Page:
Dealer Dave in distant California fancies himself as an expert on the modern history of central Europe - just as long as it discredits the past and modern inhabitants of the region. He attacks Poland in particular because it is the country where one critic of the antiquities trade lives (Here for example). How small-minded can one get?
On my PACHI blog, I wrote a post yesterday ('There is a City') about an annual commemoration which takes place in my city at five o'clock on 1st August, every year to celebrate the outbreak of the 63-day Warsaw Uprising.. This means a lot to my family and I, as it does many Poles living here whose family members - like mine - were involved in the War and the Uprising. Mr Welsh dishonourably dares to attempt to subvert the deep meaning of this to turn it against me.
Welsh (pinching my title) says: "the Warsaw Rising is one of the lesser-known conflicts of the war [...] The struggle has been largely forgotten outside Poland", ... which is precisely the reason we in Warsaw commemorate it today (and why I frequently mention that commemoration on my blog as a piece of living heritage). There is a spanking new and imaginatively - organized museum in the city centre that every visitor to Warsaw should go if they want to understand it.
The Uprising today is many things to many people, still the subject of controversy and conflicting claims and interpretations (Mr Welsh by the way in his account follows that of the local Extreme Right). I am castigated for not having presented to my readers several features of that complex background which Welsh thinks I should have written about. His argument is a strained one. I, not he, decide what I write on my blog and how long and detailed any particular post is to make the point I want to make.
The topic of this particular post was remembrance concerning the Uprising. In an afterthought, I linked that to my thoughts on another feature of the history of Warsaw under Nazi occupation, the deliberate destruction of cultural property by the German occupier which relates to the running theme of my blog.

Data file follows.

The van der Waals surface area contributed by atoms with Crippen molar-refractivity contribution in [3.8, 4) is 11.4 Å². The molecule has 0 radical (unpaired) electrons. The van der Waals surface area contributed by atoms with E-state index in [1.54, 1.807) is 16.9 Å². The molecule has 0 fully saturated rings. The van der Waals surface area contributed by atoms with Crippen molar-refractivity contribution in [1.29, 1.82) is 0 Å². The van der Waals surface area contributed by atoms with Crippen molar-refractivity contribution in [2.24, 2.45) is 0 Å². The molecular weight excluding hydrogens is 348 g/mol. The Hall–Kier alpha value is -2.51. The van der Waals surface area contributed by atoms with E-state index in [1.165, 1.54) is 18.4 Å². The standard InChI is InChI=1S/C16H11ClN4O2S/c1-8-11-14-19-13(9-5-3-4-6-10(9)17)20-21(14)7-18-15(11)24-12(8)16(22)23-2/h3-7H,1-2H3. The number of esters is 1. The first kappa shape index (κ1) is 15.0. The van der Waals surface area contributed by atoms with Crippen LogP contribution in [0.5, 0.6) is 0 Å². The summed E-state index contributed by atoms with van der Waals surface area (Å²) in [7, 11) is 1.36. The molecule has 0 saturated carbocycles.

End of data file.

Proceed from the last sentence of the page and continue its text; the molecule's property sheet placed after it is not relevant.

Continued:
Basically, it is not the purpose of my blog (any more, I imagine, than it is within the normal remit of a hate-blog called "Ancient Coins") to give lectures on the entire modern history of any particular country. This is why I was not particularly concerned to give the historical background to when and why an event in August and September 1944 broke out, known after all, to the majority of people who are even a bit familiar with the history of this region. There is much literature (and, as Mr Welsh shows, a wikipedia page in English) on the topic. Providing a full historical bibliography or analysis was not my purpose in showing a moving video of people standing in silence in the very city centre, written and posted before I myself headed there this year. There is in what I wrote no "distortion of the record by suppression". I presented a video about what happens in "a city", and not a post giving the whole history of the Second World War and associated diplomacy in Poland and surrounding countries. To suggest I am suppressing the significance of the 'Katyn' massacres and their political fallout and some US airdrop (which missed its target anyway) because I did not mention them under the video is just nastiness. There is no other word for the smear campaign this coin dealer is engaged in.
Far from being a symptom of any (alleged and totally illusionary) "far-left-wing mentality", my post was and is a brief text on people standing in the streets commemorating war heroes. The same war heroes which Dave Welsh denigrates by trying to discredit them and the country they fought for. Shame on Classical Coins. Shame.